Cruise To Europe's 6 Most Beautiful Amphitheatres
The ancient Greeks and Romans loved their sports and performing arts as much as we do. Evidence of this is all over Europe and beyond in the form of grand, elliptical amphitheatres and distinctive, semi-circular theatres.
Most of the former were constructed at the height of the Roman Empire and used for gladiatorial contests, exotic animal hunts and mock battles. Many of the theatres were built by the Greeks several centuries earlier and were the venue for plays, orations and music.
Those in good condition are still being used for performances today. Here are some that are accessible by cruise.
Then: At Pompeii in Italy you get the triple whammy of a complete oval amphitheatre, semi-circular theatre and smaller theatre. The former was in use for 160 years before being buried by ash from Vesuvius in AD79.
Now: Each arena is in excellent condition, though most of the seating of the amphitheatre is missing. The standard guided Pompeii tour includes the two theatres but not the amphitheatre.
Book: Holland America has a 12-night cruise from Rome to Venice, calling at Naples, on April 18, 2016.
Then: Completed in AD80, the Colosseum is easily the best-known Roman amphitheatre in the world and held 50,000 spectators. It was used for dramas, as well as gladiatorial battles. The four-storey structure is regarded as a remarkable feat of engineering.
Now: Its top layer may be missing but it’s still a majestic site if you can ignore the fake centurions outside. Visit independently unless you find a specialist excursion that allows enough time.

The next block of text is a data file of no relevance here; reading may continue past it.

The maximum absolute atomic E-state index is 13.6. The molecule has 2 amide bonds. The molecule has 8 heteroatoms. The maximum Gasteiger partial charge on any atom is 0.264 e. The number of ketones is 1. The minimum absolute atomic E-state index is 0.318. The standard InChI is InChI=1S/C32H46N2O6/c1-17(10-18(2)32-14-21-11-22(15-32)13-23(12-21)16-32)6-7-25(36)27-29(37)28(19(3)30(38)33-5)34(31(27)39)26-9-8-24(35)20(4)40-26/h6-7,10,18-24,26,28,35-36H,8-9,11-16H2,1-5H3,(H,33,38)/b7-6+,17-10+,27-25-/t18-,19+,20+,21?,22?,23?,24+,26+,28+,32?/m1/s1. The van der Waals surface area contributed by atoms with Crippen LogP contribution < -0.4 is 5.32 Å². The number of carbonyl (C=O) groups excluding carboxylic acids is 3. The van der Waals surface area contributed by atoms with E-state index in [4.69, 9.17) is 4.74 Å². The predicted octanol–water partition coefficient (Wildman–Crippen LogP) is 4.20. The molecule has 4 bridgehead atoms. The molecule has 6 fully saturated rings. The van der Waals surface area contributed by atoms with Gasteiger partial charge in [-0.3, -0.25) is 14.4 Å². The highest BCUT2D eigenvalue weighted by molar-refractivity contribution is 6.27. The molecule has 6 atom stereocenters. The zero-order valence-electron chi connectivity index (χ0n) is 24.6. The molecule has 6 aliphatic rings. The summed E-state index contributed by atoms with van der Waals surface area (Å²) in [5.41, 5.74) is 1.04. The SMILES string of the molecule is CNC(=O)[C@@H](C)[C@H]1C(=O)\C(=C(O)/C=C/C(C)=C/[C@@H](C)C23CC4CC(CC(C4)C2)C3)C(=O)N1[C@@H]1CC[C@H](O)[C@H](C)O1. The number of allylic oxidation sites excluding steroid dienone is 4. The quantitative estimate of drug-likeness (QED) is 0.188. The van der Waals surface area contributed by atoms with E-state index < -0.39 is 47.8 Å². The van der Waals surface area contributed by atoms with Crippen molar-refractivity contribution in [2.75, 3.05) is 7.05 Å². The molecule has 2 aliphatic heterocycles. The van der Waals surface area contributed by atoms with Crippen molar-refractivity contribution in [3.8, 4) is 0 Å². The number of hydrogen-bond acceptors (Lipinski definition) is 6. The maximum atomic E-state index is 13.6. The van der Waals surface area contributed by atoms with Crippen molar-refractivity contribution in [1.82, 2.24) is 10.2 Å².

Book: Celebrity Cruises has a seven-night cruise from Venice to Barcelona, calling at Civitavecchia, departing June 24, 2016.
Then: The imposing Arena amphitheatre in Croatia is extremely well preserved. It’s also one of the largest, completed in 68AD to hold 23,000 spectators. It was on the gladiatorial circuit until the 5th Century.
Now: In recent times the Arena has welcomed the likes of Pavarotti and Tom Jones to perform. It’s within walking distance of the cruise dock.
Book: Silversea has a 10-night Venice to Civitavecchia cruise, visiting Pula, departing May 6, 2016.
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Then: Think of the Acropolis and you think of the Parthenon, but on the rock are two significant theatres, the Roman Odeon of Herodes Atticus (161AD) and the much older Theatre of Dionysus.
Now: If you have a day in the Greek capital, make sure you include the theatres as well as the more obvious Acropolis sites.
Book: Royal Caribbean has a seven-night round-trip from Greece, visiting Athens, on September 24, 2016.
Then: Excavated only recently, this splendid Roman theatre in southeast Spain is one of the Empire’s earliest. It was later used as a market and a cathedral was built on top in medieval times.
Now: The theatre – open six days a week – is in the city centre, very close to the port. A very good museum forms part of the complex.
Book: Cunard has a 13-night round-trip from Southampton, calling at Cartagena, on June 9, 2016.
Then: Close to the delta of the Rhone, Arles, in the south of France, was a key Roman trading port. At its centre is the most intact oval amphitheatre in the world, built in 90AD.
Its capacity was 20,000. Next door is a semi-circular theatre from the 1st Century BC.
Now: Major concerts are still held in the amphitheatre. Guided tours of Arles do not usually include entry, but free time will allow a visit.
Book: Princess Cruises has a 14-night round-trip from Southampton, calling at Marseilles, on May 14, 2016.
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This article was from The Daily Telegraph and was legally licensed through the NewsCred publisher network.